A critical concern to the Canadian peace movement should be the publication of Our Common Future, the report of the World Commission on Environment, headed by Norwegian Prime Minister, Gro Harlem Brundtland. The Brundtland Report underscores the concern of the peace movement for the fate of the earth and challenges it to expand into a survival movement for humanity and countless endangered species.
Media attention on the Brundtland Report tended to black out its conclusions regarding the environmental consequences of militarism and self-serving national policies. It notes that while all depend "on one biosphere for sustaining our lives," each nation "strives for survival and prosperity with little regard for its impact on others." The report shows how globally military expenditures "total about a trillion dollars a year and continue to grow." The danger of nuclear winter is noted, and also the preemption by the arms race of needed resources.
Our Common Future draws attention to the growing tendency for "poverty, injustice, environmental degradation, and conflict" to "interact in complex and potent ways." One is the growing phenomenon of "environmental refugees." As an example, the Brundtland Commission points to the Horn of Africa. It notes that the "hunger and human misery" of the Ethiopian famine "were caused more by years of overuse of soils in the Ethiopian highlands than by drought." It adds that while Ethiopia between 1976 and 1980 spent an average of $225 million a year on the military, recent U.N. studies show that no more than $50 million a year would have been needed then to counter Highlands ecological problems.
The plight of Ethiopia is shared by ten million other African environmental refugees. These movements have led to an increase in interstate tensions and deforestation. Likewise, the report points out how El Salvador, "one of the most troubled nations in Central America," is also one of the most environmentally impoverished, with some of the worst erosion rates in the region. South Africa similarly through the "homelands" system "institutionalizes both conflict and environmental degradation" by inequitably giving fourteen per-cent of the nation's land to 72 percent of the population. Conflict over increasingly scarce resources appears in disputes over river waters, fisheries, which will rise with the prospective global climate shifts caused by the warning of the atmosphere -- a result of carbon dioxide buildup.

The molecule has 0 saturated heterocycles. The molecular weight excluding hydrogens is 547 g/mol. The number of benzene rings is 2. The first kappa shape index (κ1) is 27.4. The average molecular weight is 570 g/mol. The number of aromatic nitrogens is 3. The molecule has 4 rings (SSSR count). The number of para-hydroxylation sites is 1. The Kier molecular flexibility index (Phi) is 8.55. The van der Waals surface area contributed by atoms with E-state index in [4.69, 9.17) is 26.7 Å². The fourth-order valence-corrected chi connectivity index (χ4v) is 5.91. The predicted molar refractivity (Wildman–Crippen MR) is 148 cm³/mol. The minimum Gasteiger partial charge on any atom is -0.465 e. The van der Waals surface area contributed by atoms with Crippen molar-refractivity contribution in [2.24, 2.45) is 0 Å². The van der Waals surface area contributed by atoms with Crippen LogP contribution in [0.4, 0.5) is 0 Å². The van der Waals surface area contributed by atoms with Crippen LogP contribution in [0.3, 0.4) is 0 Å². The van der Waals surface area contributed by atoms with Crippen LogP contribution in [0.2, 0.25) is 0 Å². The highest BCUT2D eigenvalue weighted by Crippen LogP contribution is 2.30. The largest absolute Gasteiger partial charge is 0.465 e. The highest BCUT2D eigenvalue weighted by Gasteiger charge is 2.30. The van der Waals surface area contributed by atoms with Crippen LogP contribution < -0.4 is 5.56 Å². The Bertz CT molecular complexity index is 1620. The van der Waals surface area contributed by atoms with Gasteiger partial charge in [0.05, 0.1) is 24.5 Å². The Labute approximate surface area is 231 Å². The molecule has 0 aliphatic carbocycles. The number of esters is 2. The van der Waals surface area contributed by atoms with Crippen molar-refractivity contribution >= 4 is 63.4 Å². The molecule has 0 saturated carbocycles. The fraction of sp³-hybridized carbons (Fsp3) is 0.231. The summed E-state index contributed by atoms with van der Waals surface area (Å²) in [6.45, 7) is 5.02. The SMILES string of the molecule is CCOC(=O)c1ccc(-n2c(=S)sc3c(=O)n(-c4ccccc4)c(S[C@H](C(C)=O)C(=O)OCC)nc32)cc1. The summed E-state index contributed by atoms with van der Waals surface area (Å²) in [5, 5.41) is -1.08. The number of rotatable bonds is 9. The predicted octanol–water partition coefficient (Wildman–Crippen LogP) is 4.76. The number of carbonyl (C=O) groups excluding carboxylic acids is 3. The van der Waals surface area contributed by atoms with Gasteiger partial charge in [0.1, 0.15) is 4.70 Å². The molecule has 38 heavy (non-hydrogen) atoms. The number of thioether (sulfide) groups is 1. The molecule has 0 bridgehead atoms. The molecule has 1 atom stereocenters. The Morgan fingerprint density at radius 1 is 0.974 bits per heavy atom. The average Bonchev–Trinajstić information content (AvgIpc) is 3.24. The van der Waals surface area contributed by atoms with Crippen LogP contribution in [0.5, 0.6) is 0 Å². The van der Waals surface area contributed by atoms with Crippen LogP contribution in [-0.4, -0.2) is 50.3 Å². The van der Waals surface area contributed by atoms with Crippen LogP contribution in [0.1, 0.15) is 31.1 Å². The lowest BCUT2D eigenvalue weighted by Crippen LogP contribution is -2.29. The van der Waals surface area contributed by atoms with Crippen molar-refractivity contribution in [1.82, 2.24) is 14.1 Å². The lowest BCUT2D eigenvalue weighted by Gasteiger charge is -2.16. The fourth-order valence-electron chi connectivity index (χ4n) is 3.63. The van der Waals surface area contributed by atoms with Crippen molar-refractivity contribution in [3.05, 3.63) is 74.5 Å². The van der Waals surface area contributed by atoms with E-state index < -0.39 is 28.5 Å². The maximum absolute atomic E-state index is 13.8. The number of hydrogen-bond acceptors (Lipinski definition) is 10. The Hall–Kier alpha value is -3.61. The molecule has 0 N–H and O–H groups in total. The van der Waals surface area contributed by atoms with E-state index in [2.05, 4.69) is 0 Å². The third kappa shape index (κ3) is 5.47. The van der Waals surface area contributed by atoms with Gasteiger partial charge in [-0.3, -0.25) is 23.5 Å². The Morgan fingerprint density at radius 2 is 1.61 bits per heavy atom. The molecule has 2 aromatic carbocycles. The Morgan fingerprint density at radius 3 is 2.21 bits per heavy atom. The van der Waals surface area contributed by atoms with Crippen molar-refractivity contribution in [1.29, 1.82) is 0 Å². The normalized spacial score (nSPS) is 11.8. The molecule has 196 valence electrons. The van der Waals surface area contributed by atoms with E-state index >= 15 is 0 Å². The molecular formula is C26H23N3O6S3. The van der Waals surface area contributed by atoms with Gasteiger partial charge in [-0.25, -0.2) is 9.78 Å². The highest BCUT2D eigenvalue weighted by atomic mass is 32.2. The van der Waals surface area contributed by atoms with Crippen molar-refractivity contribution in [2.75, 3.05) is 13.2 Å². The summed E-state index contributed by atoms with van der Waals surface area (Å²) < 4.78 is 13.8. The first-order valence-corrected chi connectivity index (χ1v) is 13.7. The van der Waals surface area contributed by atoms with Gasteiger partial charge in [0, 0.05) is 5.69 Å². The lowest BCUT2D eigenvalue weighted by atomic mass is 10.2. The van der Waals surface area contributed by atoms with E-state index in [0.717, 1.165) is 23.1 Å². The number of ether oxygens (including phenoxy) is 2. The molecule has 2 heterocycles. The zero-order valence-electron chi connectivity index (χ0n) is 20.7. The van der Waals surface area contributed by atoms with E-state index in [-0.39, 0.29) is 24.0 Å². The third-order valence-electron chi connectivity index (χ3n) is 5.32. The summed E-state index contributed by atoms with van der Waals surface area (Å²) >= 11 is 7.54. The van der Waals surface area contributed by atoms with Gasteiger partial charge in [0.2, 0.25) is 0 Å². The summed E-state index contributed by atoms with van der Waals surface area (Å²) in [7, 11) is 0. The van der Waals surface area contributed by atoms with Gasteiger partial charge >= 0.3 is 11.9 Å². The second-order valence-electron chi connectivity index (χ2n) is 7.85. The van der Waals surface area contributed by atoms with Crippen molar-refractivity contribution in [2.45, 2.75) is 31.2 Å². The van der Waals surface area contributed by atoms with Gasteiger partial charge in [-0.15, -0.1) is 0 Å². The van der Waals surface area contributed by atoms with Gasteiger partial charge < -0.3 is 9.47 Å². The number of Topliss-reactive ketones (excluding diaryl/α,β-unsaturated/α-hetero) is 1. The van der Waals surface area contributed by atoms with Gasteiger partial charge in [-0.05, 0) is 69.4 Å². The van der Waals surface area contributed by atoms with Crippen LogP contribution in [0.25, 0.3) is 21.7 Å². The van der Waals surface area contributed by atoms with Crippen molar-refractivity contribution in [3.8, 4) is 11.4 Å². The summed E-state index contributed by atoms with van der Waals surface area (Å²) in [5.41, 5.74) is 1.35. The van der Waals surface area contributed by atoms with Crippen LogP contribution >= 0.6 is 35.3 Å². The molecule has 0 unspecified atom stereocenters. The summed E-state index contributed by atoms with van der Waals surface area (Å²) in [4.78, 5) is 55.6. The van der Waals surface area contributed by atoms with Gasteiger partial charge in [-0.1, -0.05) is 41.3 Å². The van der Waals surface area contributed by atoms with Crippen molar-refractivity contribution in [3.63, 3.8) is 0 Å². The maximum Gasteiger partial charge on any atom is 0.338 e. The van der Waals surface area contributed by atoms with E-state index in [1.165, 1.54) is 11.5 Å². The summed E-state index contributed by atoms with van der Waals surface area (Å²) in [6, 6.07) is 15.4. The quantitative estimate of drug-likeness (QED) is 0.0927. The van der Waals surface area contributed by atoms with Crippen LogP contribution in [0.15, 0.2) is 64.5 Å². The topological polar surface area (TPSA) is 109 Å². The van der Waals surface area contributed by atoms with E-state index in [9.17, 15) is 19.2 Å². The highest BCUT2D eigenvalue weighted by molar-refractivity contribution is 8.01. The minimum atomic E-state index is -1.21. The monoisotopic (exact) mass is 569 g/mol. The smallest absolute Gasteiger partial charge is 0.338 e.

The Brundtland Report recognizes that there are no military solutions to "environmental insecurity" and that the "nation state is insufficient to deal with threats to shared ecosystems." It recommends the establishment of an international early warning system for environmental risks and conflict. Re-prioritization is needed to cope with environmental degradation. The report stresses the need for agreement on tighter control over the proliferation and testing of weapons of mass destruction -- nuclear and non-nuclear -- including those that have environmental implications. It predicts that U.S. and Soviet reductions in strategic stockpiles will also boost efforts at limiting nuclear proliferation.
The Brundtland Commission's chapters on "managing the commons" and "institutional and legal challenges" reinforce some important concerns of the Canadian peace movement's and suggests additions to its agenda. It gives new arguments against the militarization of space. In place of adding to current space debris through the further testing and deployment of space-based weapons it makes the novel suggestion for an international clean-up effort "to retrieve the larger pieces of space debris in orbit." This would involve the design of space vehicles capable of grappling with "large, jagged, tumbling space objects." It suggests banning all radioactive materials in space -- which would keep contamination from falling on the earth, and also "severely stunt the future development of space-based warfare systems." An international system of space traffic control is also proposed.
Besides the [ ...] of space, the Brundtland Report notes the value of the fragile Antarctica treaty in keeping that region "free of all military activities, nuclear tests, and radioactive wastes." Likewise, the London Dumping Convention, rarely mentioned in the peace movement, has achieved a ban on dumping radioactive wastes at sea. It draws attention also to the need to speed the international acceptance of the Law of the Sea, which would place the sea-bed outside of recognized Exclusive Economic Zones and under the control of an International Seabed Authority. Other unfamiliar notions to the peace movement include strengthening the United Nations Environmental Program and the establishment of a Global Risks Assessment program. This would identify critical threats to survival, assess their causes and consequences, and provide advice on how to reduce them.
The Brundtland Report should not be interpreted as a blue-print for human survival. In many sections, particularly concerning nuclear power, the commissioners frankly admit their own divisions on solutions. But what should be valued by the peace movement is their broad vision of the dangers to the planet and the integrated way in which we must view the achievement of peace and ecological harmony.
John Bacher works for land conservation in the Niagara area.
Peace Magazine Aug-Sep 1987, page 11. Some rights reserved.
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